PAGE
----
hypoglossal nerve


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Related to hypoglossal nerve: glossopharyngeal nerve

hypoglossal

 [hi″po-glos´al]
hypoglossal nerve the twelfth cranial nerve; its modality is purely motor, serving the intrinsic muscles of the tongue and other muscles beneath the tongue. See Appendix 3-5.

hypoglossal nerve

n.
Either of the 12th pair of cranial nerves that innervate the muscles of the tongue.

hypoglossal nerve

Etymology: Gk, hypo + glossa, tongue
either of a pair of cranial nerves essential for swallowing and for moving the tongue. Each nerve has four major branches, communicates with the vagus nerve, and arises from nucleus XII in the brain. Also called nervus hypoglossus, twelfth cranial nerve.
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Hypoglossal nerve assessment

hypoglossal nerve

the 12th CRANIAL NERVE of higher vertebrates, the motor nerve supplying the floor of the mouth and the tongue.
References in periodicals archive ?
We referred the patient to the neurology department under a suspicion of left hypoglossal nerve palsy.
Hypoglossal nerve stimulation improves obstructive sleep apnea: 12-month outcomes.
In our study, acute unilateral stimulation of the hypoglossal nerve during sleep in patients with obstructive sleep apnea resulted in progressive increases in inspiratory airflow with increasing stimulation intensity, and inspiratory flow limitation was completely eliminated in the majority of patients," said Dr.
Dissections of five modern human cadavers also yielded no indication that larger hypoglossal canals carry thicker hypoglossal nerves.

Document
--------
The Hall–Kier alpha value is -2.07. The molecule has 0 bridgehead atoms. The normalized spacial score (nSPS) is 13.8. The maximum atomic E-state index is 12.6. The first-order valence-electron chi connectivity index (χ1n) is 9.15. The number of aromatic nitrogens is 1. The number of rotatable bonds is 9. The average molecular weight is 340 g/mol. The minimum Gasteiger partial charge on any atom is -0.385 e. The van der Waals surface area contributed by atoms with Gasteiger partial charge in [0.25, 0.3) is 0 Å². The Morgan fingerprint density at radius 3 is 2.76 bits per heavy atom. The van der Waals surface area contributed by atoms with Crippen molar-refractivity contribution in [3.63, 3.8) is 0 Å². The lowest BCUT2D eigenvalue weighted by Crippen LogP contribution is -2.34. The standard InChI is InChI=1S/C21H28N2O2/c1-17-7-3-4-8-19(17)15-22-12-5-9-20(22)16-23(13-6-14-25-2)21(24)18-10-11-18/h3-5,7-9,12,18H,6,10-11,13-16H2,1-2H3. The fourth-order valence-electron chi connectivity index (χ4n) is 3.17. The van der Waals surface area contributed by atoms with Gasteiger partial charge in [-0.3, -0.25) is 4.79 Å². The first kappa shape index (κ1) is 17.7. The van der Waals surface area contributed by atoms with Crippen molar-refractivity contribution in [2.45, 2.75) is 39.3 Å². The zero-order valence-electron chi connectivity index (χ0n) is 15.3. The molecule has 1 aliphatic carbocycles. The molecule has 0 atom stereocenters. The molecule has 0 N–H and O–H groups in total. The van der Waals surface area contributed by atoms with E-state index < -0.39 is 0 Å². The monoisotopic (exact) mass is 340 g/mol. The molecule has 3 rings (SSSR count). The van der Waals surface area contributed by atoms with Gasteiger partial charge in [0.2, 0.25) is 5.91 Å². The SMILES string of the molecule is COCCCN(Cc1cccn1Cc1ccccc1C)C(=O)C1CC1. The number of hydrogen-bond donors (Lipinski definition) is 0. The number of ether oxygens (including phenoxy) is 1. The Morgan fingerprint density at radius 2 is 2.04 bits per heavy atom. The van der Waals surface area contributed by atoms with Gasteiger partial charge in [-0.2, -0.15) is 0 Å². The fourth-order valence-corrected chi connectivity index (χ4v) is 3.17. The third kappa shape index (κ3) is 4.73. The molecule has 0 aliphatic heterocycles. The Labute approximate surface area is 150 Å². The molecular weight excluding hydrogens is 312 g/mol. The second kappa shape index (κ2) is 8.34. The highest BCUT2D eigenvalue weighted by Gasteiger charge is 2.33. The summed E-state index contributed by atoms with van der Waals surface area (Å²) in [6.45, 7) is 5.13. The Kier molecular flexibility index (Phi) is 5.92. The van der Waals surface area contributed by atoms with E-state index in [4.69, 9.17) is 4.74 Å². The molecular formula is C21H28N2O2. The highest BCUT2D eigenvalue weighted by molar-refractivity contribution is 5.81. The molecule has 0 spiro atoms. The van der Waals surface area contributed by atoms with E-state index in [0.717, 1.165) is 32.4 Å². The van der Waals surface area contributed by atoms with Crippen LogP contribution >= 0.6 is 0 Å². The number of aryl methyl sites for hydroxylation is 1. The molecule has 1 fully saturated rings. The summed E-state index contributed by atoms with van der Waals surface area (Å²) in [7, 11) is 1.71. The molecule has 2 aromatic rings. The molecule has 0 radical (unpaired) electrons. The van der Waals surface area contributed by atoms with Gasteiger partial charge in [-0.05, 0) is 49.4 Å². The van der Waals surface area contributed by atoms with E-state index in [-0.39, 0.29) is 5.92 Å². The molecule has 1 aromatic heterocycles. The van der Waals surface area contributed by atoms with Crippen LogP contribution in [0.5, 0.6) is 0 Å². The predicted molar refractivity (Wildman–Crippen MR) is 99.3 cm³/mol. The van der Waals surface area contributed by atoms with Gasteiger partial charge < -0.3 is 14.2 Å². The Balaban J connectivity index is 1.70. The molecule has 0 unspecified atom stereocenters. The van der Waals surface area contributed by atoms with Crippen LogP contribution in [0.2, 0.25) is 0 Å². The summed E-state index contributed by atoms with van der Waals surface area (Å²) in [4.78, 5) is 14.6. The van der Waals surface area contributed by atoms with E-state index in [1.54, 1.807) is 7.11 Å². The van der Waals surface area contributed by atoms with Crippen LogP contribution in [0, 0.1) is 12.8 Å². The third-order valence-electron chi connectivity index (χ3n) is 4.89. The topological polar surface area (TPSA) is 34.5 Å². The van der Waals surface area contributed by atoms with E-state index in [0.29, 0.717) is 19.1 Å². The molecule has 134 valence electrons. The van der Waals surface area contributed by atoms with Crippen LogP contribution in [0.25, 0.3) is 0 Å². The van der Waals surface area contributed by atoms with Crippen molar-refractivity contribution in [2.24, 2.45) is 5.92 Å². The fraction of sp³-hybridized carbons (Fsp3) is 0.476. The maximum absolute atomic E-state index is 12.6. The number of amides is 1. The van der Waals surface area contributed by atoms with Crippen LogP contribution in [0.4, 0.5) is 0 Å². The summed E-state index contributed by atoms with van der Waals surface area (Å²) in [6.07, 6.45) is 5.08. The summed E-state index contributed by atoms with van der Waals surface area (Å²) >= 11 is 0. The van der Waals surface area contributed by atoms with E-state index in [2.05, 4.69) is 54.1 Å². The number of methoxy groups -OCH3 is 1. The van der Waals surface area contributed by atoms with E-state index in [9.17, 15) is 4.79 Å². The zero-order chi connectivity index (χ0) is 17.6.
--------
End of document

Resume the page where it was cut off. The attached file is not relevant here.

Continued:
Therefore, it is most critical to assess the patient's tongue movement and swallow which reflect function of cranial nerve XI, the hypoglossal nerve, and cranial nerve X, the vagus nerve.
Targeted Hypoglossal Neurostimulation (THN) Sleep Therapy delivers neurostimulation to the hypoglossal nerve and thereby increases the muscle tone of key tongue muscles, preventing the tongue from collapsing into the upper airway during sleep.
The difficulties in exposing this foramen are created by its deep location and the surrounding vital structures, such as the carotid artery anteriorly, the hypoglossal nerve medially, the facial nerve laterally and the vertebral artery inferiorly.
Examination also revealed paralysis of the left hypoglossal nerve and the left glossopharyngeal nerve.
One patient had transient recurrent laryngeal nerve palsy, while one patient suffered from a transient palsy of the right hypoglossal nerve with persisting dysgeusia.
Therapeutic electrical stimulation of the hypoglossal nerve in obstructive sleep apnea.